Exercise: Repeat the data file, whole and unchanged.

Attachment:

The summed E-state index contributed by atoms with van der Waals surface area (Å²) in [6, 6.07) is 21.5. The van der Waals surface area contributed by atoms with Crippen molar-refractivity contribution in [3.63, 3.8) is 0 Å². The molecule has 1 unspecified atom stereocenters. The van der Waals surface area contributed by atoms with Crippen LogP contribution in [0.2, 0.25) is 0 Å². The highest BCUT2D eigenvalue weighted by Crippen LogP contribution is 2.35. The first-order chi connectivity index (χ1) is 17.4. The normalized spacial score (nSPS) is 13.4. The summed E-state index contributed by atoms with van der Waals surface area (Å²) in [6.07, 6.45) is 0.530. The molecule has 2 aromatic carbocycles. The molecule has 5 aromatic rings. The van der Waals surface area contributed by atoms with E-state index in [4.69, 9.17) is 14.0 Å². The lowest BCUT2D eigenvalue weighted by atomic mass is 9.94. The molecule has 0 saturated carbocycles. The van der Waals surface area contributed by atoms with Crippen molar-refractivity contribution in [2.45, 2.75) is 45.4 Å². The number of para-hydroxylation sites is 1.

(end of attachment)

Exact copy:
The summed E-state index contributed by atoms with van der Waals surface area (Å²) in [6, 6.07) is 21.5. The van der Waals surface area contributed by atoms with Crippen molar-refractivity contribution in [3.63, 3.8) is 0 Å². The molecule has 1 unspecified atom stereocenters. The van der Waals surface area contributed by atoms with Crippen LogP contribution in [0.2, 0.25) is 0 Å². The highest BCUT2D eigenvalue weighted by Crippen LogP contribution is 2.35. The first-order chi connectivity index (χ1) is 17.4. The normalized spacial score (nSPS) is 13.4. The summed E-state index contributed by atoms with van der Waals surface area (Å²) in [6.07, 6.45) is 0.530. The molecule has 2 aromatic carbocycles. The molecule has 5 aromatic rings. The van der Waals surface area contributed by atoms with E-state index in [4.69, 9.17) is 14.0 Å². The lowest BCUT2D eigenvalue weighted by atomic mass is 9.94. The molecule has 0 saturated carbocycles. The van der Waals surface area contributed by atoms with Crippen molar-refractivity contribution in [2.45, 2.75) is 45.4 Å². The number of para-hydroxylation sites is 1.